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The Democratic Strategist

Political Strategy for a Permanent Democratic Majority

Klein: ‘Inequality’ Isn’t All That

Ezra Klein’s “Inequality isn’t ‘the defining challenge of our time‘” adds some useful perspective to the latest political buzzword. Klein argues that reducing unemployment is a more urgent policy priority than addressing “inequality”:

…Joblessness is still endemic. Growth simply isn’t producing enough jobs. This is a more severe and more urgent problem than inequality. Moreover, fixing it is necessary, though not sufficient, to making real headway against inequality.
It is, however, a harder problem to mobilize a political coalition around. It doesn’t offend our moral intuitions so much as confuse them. Someone making $85,000 annually can look at the incomes of the top one percent and be angry and scared. They can hear that Germany has more social mobility than the does the United States and be offended. The plight of the long-term unemployed and the economy’s stubborn refusal to generate catch-up growth are more abstract concerns to someone with a good job. It’s harder to build a political movement around the intense pain of the few than the more generalized anger of the many.
It’s fair to wonder whether any of this matters. The Obama administration would like to boost demand. But Congress isn’t going to let them. Asking whether inequality or joblessness or growth is the defining economic challenge of our time is like asking how many John Boehners can dance on the head of a pin.
But the same logic applies to inequality: The policies Obama mentioned in his speech — like raising taxes on the rich — also don’t have a shadow of a prayer of passing the House.
The game being played here is a longer one. Of late, inequality become a much more popular research topic — and much more money has been devoted to researching it. Obama consigliere John Podesta founded the Washington Center for Equitable Growth, a think tank dedicated to funding research into inequality. The political system’s focus on the issue is leading to more thinking, more concern, more ideas and more pressure for action.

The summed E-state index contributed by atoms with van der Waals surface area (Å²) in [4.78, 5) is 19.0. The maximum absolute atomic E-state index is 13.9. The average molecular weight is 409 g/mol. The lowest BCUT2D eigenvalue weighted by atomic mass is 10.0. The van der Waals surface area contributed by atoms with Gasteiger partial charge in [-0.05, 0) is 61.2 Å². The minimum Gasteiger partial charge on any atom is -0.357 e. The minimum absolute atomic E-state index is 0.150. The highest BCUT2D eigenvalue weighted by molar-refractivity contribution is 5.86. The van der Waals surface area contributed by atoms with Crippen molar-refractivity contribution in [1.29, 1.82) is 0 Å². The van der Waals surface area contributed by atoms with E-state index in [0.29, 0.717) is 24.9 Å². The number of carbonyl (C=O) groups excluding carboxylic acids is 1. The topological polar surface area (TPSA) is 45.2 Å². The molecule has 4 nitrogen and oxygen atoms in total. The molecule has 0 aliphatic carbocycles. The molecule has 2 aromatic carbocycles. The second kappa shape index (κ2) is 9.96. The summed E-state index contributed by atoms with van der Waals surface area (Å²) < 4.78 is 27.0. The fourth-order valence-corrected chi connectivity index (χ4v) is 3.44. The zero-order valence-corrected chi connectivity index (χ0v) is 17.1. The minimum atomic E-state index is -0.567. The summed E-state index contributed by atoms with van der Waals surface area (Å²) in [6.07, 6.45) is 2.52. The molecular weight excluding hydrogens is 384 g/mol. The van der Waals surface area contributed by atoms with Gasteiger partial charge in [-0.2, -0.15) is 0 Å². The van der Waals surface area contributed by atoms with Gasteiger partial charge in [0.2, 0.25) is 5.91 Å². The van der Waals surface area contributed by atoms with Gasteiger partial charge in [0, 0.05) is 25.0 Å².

None of that will matter much now. But it will matter eventually. When the left next gets a chance to make economic policy, what will they choose to do? A world in which inequality is the top concern is a world in which raising taxes on the rich is perhaps the most important policy choice the government can make. A world in which growth and unemployment are top concerns are worlds in which very different policies — from stimulus spending to permitting more inflation — might be the top priorities.

Difficult as the challenge is, reducing unemployment is a more politically-coherent policy priority than addressing “inequality.” Yet tax hikes for the rich and pubic service employment or infrastructure investment, for example, may be popular with the public, but neither one is possible with the Republican blockade in the House.
Economic inequality and unemployment are intertwined to a great extent — it’s hard to envision substantial progress in either without some benefit to the other, provided you define employment in terms of “a job at a living wage.” Too many of the jobs created in recent years, however, provide inadequate pay, which enables festering economic inequality. An increase in decent jobs would likely reduce prevailing pay gaps.
What is certain is that neither malady will be addressed until Democrats secure working majorities in both houses of congress. Klein is right that putting jobs first makes more sense than arguing about how to divide a shrinking pie.

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